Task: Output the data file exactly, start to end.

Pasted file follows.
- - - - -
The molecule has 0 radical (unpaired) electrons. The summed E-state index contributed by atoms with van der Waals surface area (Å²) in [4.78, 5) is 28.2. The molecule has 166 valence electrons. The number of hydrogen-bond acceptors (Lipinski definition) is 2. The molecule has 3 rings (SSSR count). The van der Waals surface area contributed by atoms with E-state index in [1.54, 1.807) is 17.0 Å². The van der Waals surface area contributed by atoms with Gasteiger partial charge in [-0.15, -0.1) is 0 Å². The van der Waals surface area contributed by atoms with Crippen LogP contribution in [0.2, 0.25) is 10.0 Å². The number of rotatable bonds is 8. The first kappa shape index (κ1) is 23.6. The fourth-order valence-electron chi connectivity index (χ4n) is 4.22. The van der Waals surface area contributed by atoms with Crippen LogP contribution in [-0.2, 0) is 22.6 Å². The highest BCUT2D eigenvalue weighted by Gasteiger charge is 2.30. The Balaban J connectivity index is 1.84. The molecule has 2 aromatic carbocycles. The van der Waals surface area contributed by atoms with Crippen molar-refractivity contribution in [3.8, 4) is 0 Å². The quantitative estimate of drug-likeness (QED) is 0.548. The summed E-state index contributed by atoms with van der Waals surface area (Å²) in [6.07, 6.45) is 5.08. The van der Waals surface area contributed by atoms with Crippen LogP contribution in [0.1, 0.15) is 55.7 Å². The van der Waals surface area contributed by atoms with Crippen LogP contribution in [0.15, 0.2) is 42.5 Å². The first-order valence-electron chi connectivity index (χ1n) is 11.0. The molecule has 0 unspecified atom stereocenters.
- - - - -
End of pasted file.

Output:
The molecule has 0 radical (unpaired) electrons. The summed E-state index contributed by atoms with van der Waals surface area (Å²) in [4.78, 5) is 28.2. The molecule has 166 valence electrons. The number of hydrogen-bond acceptors (Lipinski definition) is 2. The molecule has 3 rings (SSSR count). The van der Waals surface area contributed by atoms with E-state index in [1.54, 1.807) is 17.0 Å². The van der Waals surface area contributed by atoms with Gasteiger partial charge in [-0.15, -0.1) is 0 Å². The van der Waals surface area contributed by atoms with Crippen LogP contribution in [0.2, 0.25) is 10.0 Å². The number of rotatable bonds is 8. The first kappa shape index (κ1) is 23.6. The fourth-order valence-electron chi connectivity index (χ4n) is 4.22. The van der Waals surface area contributed by atoms with Crippen LogP contribution in [-0.2, 0) is 22.6 Å². The highest BCUT2D eigenvalue weighted by Gasteiger charge is 2.30. The Balaban J connectivity index is 1.84. The molecule has 2 aromatic carbocycles. The van der Waals surface area contributed by atoms with Crippen molar-refractivity contribution in [3.8, 4) is 0 Å². The quantitative estimate of drug-likeness (QED) is 0.548. The summed E-state index contributed by atoms with van der Waals surface area (Å²) in [6.07, 6.45) is 5.08. The van der Waals surface area contributed by atoms with Crippen LogP contribution in [0.1, 0.15) is 55.7 Å². The van der Waals surface area contributed by atoms with Crippen LogP contribution in [0.15, 0.2) is 42.5 Å². The first-order valence-electron chi connectivity index (χ1n) is 11.0. The molecule has 0 unspecified atom stereocenters.